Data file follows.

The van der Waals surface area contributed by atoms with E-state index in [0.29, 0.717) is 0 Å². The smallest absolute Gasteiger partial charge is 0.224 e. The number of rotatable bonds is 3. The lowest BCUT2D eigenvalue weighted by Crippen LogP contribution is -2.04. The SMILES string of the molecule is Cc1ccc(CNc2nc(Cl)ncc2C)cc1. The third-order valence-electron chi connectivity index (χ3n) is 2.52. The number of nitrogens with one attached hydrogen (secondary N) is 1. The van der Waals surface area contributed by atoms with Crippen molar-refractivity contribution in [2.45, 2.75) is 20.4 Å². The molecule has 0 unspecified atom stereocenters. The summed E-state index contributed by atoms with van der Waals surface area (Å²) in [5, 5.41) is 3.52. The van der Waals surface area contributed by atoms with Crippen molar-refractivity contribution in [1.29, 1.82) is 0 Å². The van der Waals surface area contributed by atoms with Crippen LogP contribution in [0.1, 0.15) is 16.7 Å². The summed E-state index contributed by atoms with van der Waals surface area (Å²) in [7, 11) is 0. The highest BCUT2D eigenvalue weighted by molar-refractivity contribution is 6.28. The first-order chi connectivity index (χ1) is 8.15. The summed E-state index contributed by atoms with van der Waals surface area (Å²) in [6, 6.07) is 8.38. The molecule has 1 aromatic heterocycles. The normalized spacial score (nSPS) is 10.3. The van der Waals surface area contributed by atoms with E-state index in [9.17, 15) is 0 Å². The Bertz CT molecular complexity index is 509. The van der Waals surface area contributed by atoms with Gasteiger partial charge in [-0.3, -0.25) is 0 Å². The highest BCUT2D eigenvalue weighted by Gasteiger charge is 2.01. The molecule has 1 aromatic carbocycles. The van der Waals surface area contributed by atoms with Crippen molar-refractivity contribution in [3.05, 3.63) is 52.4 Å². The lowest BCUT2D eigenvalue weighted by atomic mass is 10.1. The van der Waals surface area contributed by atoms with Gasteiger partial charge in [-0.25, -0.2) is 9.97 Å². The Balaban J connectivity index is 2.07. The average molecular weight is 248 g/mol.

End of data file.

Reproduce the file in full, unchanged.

The van der Waals surface area contributed by atoms with E-state index in [0.29, 0.717) is 0 Å². The smallest absolute Gasteiger partial charge is 0.224 e. The number of rotatable bonds is 3. The lowest BCUT2D eigenvalue weighted by Crippen LogP contribution is -2.04. The SMILES string of the molecule is Cc1ccc(CNc2nc(Cl)ncc2C)cc1. The third-order valence-electron chi connectivity index (χ3n) is 2.52. The number of nitrogens with one attached hydrogen (secondary N) is 1. The van der Waals surface area contributed by atoms with Crippen molar-refractivity contribution in [2.45, 2.75) is 20.4 Å². The molecule has 0 unspecified atom stereocenters. The summed E-state index contributed by atoms with van der Waals surface area (Å²) in [5, 5.41) is 3.52. The van der Waals surface area contributed by atoms with Crippen molar-refractivity contribution in [1.29, 1.82) is 0 Å². The van der Waals surface area contributed by atoms with Crippen LogP contribution in [0.1, 0.15) is 16.7 Å². The summed E-state index contributed by atoms with van der Waals surface area (Å²) in [7, 11) is 0. The highest BCUT2D eigenvalue weighted by molar-refractivity contribution is 6.28. The first-order chi connectivity index (χ1) is 8.15. The summed E-state index contributed by atoms with van der Waals surface area (Å²) in [6, 6.07) is 8.38. The molecule has 1 aromatic heterocycles. The normalized spacial score (nSPS) is 10.3. The van der Waals surface area contributed by atoms with E-state index in [9.17, 15) is 0 Å². The Bertz CT molecular complexity index is 509. The van der Waals surface area contributed by atoms with Gasteiger partial charge in [-0.3, -0.25) is 0 Å². The highest BCUT2D eigenvalue weighted by Gasteiger charge is 2.01. The molecule has 1 aromatic carbocycles. The van der Waals surface area contributed by atoms with Crippen molar-refractivity contribution in [3.05, 3.63) is 52.4 Å². The lowest BCUT2D eigenvalue weighted by atomic mass is 10.1. The van der Waals surface area contributed by atoms with Gasteiger partial charge in [-0.25, -0.2) is 9.97 Å². The Balaban J connectivity index is 2.07. The average molecular weight is 248 g/mol.